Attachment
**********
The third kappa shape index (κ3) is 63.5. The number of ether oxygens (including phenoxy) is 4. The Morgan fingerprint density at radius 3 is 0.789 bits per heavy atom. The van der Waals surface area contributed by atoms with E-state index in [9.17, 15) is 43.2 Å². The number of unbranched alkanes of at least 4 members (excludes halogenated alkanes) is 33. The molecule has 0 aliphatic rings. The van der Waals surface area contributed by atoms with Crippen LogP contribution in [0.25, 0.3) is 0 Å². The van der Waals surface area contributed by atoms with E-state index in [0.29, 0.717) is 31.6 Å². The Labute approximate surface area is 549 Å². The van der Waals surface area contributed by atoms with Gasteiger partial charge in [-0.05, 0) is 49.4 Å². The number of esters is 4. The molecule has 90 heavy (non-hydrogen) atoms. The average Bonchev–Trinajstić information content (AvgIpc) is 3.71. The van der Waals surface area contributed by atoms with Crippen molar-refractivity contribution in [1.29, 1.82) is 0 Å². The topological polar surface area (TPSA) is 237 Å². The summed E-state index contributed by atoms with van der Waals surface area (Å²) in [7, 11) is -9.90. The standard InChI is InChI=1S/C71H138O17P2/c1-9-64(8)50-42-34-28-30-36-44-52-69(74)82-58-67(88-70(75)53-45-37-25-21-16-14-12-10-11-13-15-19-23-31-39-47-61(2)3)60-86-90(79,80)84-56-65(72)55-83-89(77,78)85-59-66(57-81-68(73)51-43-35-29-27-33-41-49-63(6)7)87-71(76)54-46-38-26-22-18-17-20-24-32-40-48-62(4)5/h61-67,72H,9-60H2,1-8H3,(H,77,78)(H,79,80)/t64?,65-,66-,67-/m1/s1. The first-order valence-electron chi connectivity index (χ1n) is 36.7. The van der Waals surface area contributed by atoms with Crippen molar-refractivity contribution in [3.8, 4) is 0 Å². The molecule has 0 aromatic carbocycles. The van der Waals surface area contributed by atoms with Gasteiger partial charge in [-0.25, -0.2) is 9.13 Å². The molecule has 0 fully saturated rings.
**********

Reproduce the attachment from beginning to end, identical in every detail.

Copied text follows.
The third kappa shape index (κ3) is 63.5. The number of ether oxygens (including phenoxy) is 4. The Morgan fingerprint density at radius 3 is 0.789 bits per heavy atom. The van der Waals surface area contributed by atoms with E-state index in [9.17, 15) is 43.2 Å². The number of unbranched alkanes of at least 4 members (excludes halogenated alkanes) is 33. The molecule has 0 aliphatic rings. The van der Waals surface area contributed by atoms with Crippen LogP contribution in [0.25, 0.3) is 0 Å². The van der Waals surface area contributed by atoms with E-state index in [0.29, 0.717) is 31.6 Å². The Labute approximate surface area is 549 Å². The van der Waals surface area contributed by atoms with Gasteiger partial charge in [-0.05, 0) is 49.4 Å². The number of esters is 4. The molecule has 90 heavy (non-hydrogen) atoms. The average Bonchev–Trinajstić information content (AvgIpc) is 3.71. The van der Waals surface area contributed by atoms with Crippen molar-refractivity contribution in [1.29, 1.82) is 0 Å². The topological polar surface area (TPSA) is 237 Å². The summed E-state index contributed by atoms with van der Waals surface area (Å²) in [7, 11) is -9.90. The standard InChI is InChI=1S/C71H138O17P2/c1-9-64(8)50-42-34-28-30-36-44-52-69(74)82-58-67(88-70(75)53-45-37-25-21-16-14-12-10-11-13-15-19-23-31-39-47-61(2)3)60-86-90(79,80)84-56-65(72)55-83-89(77,78)85-59-66(57-81-68(73)51-43-35-29-27-33-41-49-63(6)7)87-71(76)54-46-38-26-22-18-17-20-24-32-40-48-62(4)5/h61-67,72H,9-60H2,1-8H3,(H,77,78)(H,79,80)/t64?,65-,66-,67-/m1/s1. The first-order valence-electron chi connectivity index (χ1n) is 36.7. The van der Waals surface area contributed by atoms with Crippen molar-refractivity contribution in [3.8, 4) is 0 Å². The molecule has 0 aromatic carbocycles. The van der Waals surface area contributed by atoms with Gasteiger partial charge in [-0.25, -0.2) is 9.13 Å². The molecule has 0 fully saturated rings.